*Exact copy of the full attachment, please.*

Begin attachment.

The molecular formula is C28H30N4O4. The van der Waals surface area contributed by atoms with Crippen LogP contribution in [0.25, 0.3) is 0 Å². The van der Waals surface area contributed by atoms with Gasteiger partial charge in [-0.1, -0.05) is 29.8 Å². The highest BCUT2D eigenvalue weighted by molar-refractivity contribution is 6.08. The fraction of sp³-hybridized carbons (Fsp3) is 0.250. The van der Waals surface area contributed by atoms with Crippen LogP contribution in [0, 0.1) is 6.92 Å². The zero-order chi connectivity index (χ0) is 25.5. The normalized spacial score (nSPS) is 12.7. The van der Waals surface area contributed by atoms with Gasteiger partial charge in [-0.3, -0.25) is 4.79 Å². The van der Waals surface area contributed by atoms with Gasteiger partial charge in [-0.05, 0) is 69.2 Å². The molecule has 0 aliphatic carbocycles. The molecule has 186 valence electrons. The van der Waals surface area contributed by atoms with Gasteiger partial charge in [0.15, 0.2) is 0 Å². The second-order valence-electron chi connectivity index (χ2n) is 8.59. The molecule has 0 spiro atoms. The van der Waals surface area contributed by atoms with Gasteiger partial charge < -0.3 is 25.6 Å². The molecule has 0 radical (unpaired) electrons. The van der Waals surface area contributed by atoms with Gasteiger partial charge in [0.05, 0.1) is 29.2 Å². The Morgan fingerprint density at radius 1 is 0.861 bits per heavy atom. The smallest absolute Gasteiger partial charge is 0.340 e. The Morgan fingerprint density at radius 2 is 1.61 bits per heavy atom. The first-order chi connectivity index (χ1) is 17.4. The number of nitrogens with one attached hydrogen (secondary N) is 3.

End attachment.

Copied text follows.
The molecular formula is C28H30N4O4. The van der Waals surface area contributed by atoms with Crippen LogP contribution in [0.25, 0.3) is 0 Å². The van der Waals surface area contributed by atoms with Gasteiger partial charge in [-0.1, -0.05) is 29.8 Å². The highest BCUT2D eigenvalue weighted by molar-refractivity contribution is 6.08. The fraction of sp³-hybridized carbons (Fsp3) is 0.250. The van der Waals surface area contributed by atoms with Crippen LogP contribution in [0, 0.1) is 6.92 Å². The zero-order chi connectivity index (χ0) is 25.5. The normalized spacial score (nSPS) is 12.7. The van der Waals surface area contributed by atoms with Gasteiger partial charge in [-0.3, -0.25) is 4.79 Å². The van der Waals surface area contributed by atoms with Gasteiger partial charge in [-0.05, 0) is 69.2 Å². The molecule has 0 aliphatic carbocycles. The molecule has 186 valence electrons. The van der Waals surface area contributed by atoms with Gasteiger partial charge in [0.15, 0.2) is 0 Å². The second-order valence-electron chi connectivity index (χ2n) is 8.59. The molecule has 0 spiro atoms. The van der Waals surface area contributed by atoms with Gasteiger partial charge < -0.3 is 25.6 Å². The molecule has 0 radical (unpaired) electrons. The van der Waals surface area contributed by atoms with Gasteiger partial charge in [0.05, 0.1) is 29.2 Å². The Morgan fingerprint density at radius 1 is 0.861 bits per heavy atom. The smallest absolute Gasteiger partial charge is 0.340 e. The Morgan fingerprint density at radius 2 is 1.61 bits per heavy atom. The first-order chi connectivity index (χ1) is 17.4. The number of nitrogens with one attached hydrogen (secondary N) is 3.